- Mortal Kombat 11 trailer delights fans with gory fatalities, new characters 5 Years Ago
- What you need to know about the data breach involving 773 email addresses 5 Years Ago
- Senators fear government shutdown may affect FTC investigation of Facebook Today 3:43 PM
- Buy beer for a furloughed government worker with this new website Today 3:19 PM
- Alexandria Ocasio-Cortez is teaching Congress how to tweet Today 2:42 PM
- Congressmen held genetics meeting with Chuck Johnson, despite his past racist claims about genetics Today 2:26 PM
- Female bodyguard thriller ‘Close’ is disappointingly un-thrilling Today 2:01 PM
- Twitter faces backlash for insensitive ‘triggers’ joke Today 1:13 PM
- 10 user-recommended sites for live tarot readings that are almost too good to be true Today 12:08 PM
- AsapSCIENCE comes for Jake Paul over Mystery Brand scam Today 11:34 AM
- Why ‘I never thought of it like that’ can actually be deeply offensive Today 11:26 AM
- Save 40% on the Fire TV Stick 4K when you rent textbooks through Amazon Today 11:05 AM
- Netflix reportedly used real disaster footage in ‘Bird Box’ Today 10:53 AM
- Holocaust denier Chuck Johnson spotted with 2 congressmen in Capitol Today 10:30 AM
- YouTuber who made popular Darth Vader fan film prevails in copyright fight Today 10:09 AM
A new Instagram hack is giving bloggers and brands a much-needed new tool.
Instagram has taken pains to keep its platform without ad-friendly features. While brands are free (encouraged, really) to use the photo-sharing service, there are no built in functions for them to optimize these ads. But now, a hack is giving them this ability, as well as letting the average user run multiple accounts and schedule automated posts.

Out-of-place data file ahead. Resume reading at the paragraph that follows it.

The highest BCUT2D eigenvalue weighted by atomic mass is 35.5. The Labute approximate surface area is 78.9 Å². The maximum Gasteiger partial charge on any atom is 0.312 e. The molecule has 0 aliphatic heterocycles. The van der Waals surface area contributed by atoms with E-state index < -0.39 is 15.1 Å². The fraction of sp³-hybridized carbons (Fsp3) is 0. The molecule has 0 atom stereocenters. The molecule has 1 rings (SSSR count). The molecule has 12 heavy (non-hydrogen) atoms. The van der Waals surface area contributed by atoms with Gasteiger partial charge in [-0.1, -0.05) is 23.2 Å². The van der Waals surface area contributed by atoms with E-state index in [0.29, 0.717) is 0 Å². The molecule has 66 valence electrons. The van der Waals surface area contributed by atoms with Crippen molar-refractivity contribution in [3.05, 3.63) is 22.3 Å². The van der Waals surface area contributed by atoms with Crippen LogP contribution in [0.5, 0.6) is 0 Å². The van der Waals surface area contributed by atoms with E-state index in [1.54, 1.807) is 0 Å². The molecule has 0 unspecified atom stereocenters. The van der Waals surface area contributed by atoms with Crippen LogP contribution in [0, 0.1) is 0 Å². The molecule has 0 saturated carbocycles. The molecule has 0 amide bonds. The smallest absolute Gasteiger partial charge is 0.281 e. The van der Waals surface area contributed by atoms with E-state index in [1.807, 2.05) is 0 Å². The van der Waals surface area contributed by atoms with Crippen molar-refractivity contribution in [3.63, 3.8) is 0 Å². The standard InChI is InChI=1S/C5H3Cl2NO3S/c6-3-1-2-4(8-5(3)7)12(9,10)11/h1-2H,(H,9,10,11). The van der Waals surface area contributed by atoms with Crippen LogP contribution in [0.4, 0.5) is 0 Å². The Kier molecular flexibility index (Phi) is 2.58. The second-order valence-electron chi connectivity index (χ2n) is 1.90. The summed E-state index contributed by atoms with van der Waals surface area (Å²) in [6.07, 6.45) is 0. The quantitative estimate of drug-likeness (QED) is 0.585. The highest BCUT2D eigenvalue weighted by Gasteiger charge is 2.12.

Obviously Instagram isn’t responsible for this. A group of Russian programmers, led by Dmitry Trachuk, hacked Instagram’s software to create the service, called Instapult.
Right now Instapult has a variety of options, giving users the ability to run anywhere from one to 20 accounts thanks to its software; prices run from $12-$39 a month (there’s a week free trial option, too). You also have the ability to add more than one person to manage these accounts with you; up to three people at a time can have access to posting from the same handles.
Because Instagram does not have a public API, the Instapult developers are using Instagram’s non-public API to create the tool. Simply put, this is not even a little bit sanctioned by Instagram proper.
The most obvious use of Instapult is for brands and advertisers who want to be able to run multiple accounts and time their posts, but many users would like the benefit of running two (or more) accounts as well. Your friend with the foot blog would probably like her own handle for food porn pics only; maybe your surplus of puppy photos would be better received if they came from a dedicated account. You get the idea.
“I think Instagram realizes that they are going to benefit from what we are doing, so they are not going to block us,” Trachuk told Russia Beyond the Headlines.
It’s possible that Instapult will be shut down, but for now, it’s in full force and ready to use for all Instagrammers. Really, it’s only a matter of time until enough hacks descend on Instagram and force it to widen its toolbox.
Joanie Ferguson is a reporter whose work focuses on technology and Silicon Valley. She's also written about social media and digital marketing for P97.